10. The stylized bottle 10 shape and cavity separator 16 allow for enhanced visual appearance (e.g., a mended broken heart image) formed by the juxtaposition of the cavities 12 and 14 and the cavity separator 16. The bottle 10 of this embodiment may be a single unitary bottle with two cavities 12 and 14, or separate juxtaposed bottles with respective cavities 12 and 14 as will be described in the embodiment below.

11. Splitting Geometries for Joining Bottles with or without Symmetry

Several embodiments provide methods by which the cavity separator (i.e., a dividing line) 16 between the two separate symmetric bottles may be formed. In contrast, when symmetry is not desired, then the dividing line can be placed anywhere.

A. Alternating angled bias

In this embodiment, the dividing line 16 between the symmetric elements alternates about the line of symmetry to create a jagged appearance, yet allowing for the two pieces to be fully symmetrical such that two identical pieces will nest together.

Figure 2 is a photograph of a foam model of two separate bottles 10A and 10B which are identical to each other when placed with the same side facing the viewer. The foam represents a glass bottle with a respective cavity 12 and 14 described above.

The two separate bottles 10A and 10B are respective halves of the bottle 10 shown in Figure 1. The foam model has been formed using the alternating diagonal bias method for the cut line (i.e., dividing line) 16 between the two models of bottles 10A and 10B. Each bottle 10A and 10B has a respective foot type structure 26A and 26B with a respective flat bottom surface 20A and 20B.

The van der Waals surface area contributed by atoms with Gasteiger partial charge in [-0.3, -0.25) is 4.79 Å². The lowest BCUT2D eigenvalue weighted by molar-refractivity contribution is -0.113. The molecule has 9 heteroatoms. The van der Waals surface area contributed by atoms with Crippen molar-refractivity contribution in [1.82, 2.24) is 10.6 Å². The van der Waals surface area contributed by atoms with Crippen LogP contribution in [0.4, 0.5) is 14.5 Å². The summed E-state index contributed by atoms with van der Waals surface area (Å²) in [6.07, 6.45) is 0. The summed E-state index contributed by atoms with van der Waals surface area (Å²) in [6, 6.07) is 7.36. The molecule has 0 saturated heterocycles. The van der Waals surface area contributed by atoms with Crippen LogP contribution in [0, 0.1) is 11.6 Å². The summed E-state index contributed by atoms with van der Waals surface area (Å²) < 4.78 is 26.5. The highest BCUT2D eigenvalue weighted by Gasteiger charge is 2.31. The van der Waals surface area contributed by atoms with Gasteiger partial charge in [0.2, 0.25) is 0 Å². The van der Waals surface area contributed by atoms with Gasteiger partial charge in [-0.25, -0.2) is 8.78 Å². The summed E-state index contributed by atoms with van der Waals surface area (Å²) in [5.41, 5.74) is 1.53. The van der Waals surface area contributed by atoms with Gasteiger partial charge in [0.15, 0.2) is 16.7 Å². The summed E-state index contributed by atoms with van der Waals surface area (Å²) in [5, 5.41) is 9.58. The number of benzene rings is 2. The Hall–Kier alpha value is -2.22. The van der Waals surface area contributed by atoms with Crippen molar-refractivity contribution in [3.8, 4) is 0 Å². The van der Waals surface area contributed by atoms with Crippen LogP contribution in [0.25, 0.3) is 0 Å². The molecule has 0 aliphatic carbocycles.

Figure 3 is a photograph of the foam model of the two separate bottles 10A and 10B of Figure 2 which are placed with opposite sides facing the viewer (i.e., bottle 10B of Figure 2 is rotated 180 degrees with respect to the vertical axis compared to the photograph in Figure 2) to form the bottle 10 of Figure 1. In this embodiment, a foot type structure 26 is formed by the juxtaposition of the respective foot type structures 26A and 26B. The foot type structure 26 has the flat bottom surface 20 formed by juxtaposition of the surfaces 20A and 20B so that the two halves 10A and 10B of the glass bottle 10 are able to stand up-right

independently. The cut line 16 is formed with an alternating angular bias.